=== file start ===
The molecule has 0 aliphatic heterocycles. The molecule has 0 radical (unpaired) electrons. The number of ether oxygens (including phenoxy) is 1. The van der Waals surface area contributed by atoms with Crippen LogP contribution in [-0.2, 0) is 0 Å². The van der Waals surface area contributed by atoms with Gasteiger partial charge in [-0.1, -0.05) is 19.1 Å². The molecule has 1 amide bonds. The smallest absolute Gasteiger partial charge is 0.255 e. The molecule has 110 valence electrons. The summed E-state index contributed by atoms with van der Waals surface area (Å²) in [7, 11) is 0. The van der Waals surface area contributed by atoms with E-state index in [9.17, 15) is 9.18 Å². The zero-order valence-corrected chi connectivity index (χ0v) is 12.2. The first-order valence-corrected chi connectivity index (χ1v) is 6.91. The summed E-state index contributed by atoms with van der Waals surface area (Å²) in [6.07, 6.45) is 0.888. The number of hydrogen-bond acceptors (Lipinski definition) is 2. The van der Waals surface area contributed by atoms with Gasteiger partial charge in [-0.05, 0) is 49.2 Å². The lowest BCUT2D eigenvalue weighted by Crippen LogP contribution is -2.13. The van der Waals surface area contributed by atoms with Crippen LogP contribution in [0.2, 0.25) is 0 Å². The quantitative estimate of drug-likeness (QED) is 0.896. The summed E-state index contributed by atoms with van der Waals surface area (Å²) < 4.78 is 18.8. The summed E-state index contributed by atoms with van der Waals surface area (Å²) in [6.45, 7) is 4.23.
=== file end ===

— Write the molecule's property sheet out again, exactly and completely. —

The molecule has 0 aliphatic heterocycles. The molecule has 0 radical (unpaired) electrons. The number of ether oxygens (including phenoxy) is 1. The van der Waals surface area contributed by atoms with Crippen LogP contribution in [-0.2, 0) is 0 Å². The van der Waals surface area contributed by atoms with Gasteiger partial charge in [-0.1, -0.05) is 19.1 Å². The molecule has 1 amide bonds. The smallest absolute Gasteiger partial charge is 0.255 e. The molecule has 110 valence electrons. The summed E-state index contributed by atoms with van der Waals surface area (Å²) in [7, 11) is 0. The van der Waals surface area contributed by atoms with E-state index in [9.17, 15) is 9.18 Å². The zero-order valence-corrected chi connectivity index (χ0v) is 12.2. The first-order valence-corrected chi connectivity index (χ1v) is 6.91. The summed E-state index contributed by atoms with van der Waals surface area (Å²) in [6.07, 6.45) is 0.888. The number of hydrogen-bond acceptors (Lipinski definition) is 2. The van der Waals surface area contributed by atoms with Gasteiger partial charge in [-0.05, 0) is 49.2 Å². The lowest BCUT2D eigenvalue weighted by Crippen LogP contribution is -2.13. The van der Waals surface area contributed by atoms with Crippen LogP contribution in [0.2, 0.25) is 0 Å². The quantitative estimate of drug-likeness (QED) is 0.896. The summed E-state index contributed by atoms with van der Waals surface area (Å²) < 4.78 is 18.8. The summed E-state index contributed by atoms with van der Waals surface area (Å²) in [6.45, 7) is 4.23.